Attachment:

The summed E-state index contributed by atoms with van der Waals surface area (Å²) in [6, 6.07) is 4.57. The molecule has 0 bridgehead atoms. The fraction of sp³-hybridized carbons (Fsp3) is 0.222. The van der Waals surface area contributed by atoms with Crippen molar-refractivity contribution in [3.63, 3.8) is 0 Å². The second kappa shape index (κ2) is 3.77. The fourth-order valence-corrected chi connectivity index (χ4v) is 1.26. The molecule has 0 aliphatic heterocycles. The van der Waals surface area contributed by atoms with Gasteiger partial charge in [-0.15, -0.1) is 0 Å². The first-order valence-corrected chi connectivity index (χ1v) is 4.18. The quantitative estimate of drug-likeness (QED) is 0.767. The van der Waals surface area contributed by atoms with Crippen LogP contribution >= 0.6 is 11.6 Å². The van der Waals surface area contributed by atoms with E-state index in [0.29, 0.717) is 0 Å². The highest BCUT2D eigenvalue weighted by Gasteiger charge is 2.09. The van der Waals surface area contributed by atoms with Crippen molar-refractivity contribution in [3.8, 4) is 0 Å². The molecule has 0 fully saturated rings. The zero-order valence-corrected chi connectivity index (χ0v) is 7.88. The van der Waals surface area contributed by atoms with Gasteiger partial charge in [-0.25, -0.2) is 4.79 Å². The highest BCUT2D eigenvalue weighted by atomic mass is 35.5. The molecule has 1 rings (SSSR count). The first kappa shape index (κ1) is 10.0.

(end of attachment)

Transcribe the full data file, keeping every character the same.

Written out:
The summed E-state index contributed by atoms with van der Waals surface area (Å²) in [6, 6.07) is 4.57. The molecule has 0 bridgehead atoms. The fraction of sp³-hybridized carbons (Fsp3) is 0.222. The van der Waals surface area contributed by atoms with Crippen molar-refractivity contribution in [3.63, 3.8) is 0 Å². The second kappa shape index (κ2) is 3.77. The fourth-order valence-corrected chi connectivity index (χ4v) is 1.26. The molecule has 0 aliphatic heterocycles. The van der Waals surface area contributed by atoms with Gasteiger partial charge in [-0.15, -0.1) is 0 Å². The first-order valence-corrected chi connectivity index (χ1v) is 4.18. The quantitative estimate of drug-likeness (QED) is 0.767. The van der Waals surface area contributed by atoms with Crippen LogP contribution >= 0.6 is 11.6 Å². The van der Waals surface area contributed by atoms with E-state index in [0.29, 0.717) is 0 Å². The highest BCUT2D eigenvalue weighted by Gasteiger charge is 2.09. The van der Waals surface area contributed by atoms with Crippen molar-refractivity contribution in [3.8, 4) is 0 Å². The molecule has 0 fully saturated rings. The zero-order valence-corrected chi connectivity index (χ0v) is 7.88. The van der Waals surface area contributed by atoms with Gasteiger partial charge in [-0.25, -0.2) is 4.79 Å². The highest BCUT2D eigenvalue weighted by atomic mass is 35.5. The molecule has 1 rings (SSSR count). The first kappa shape index (κ1) is 10.0.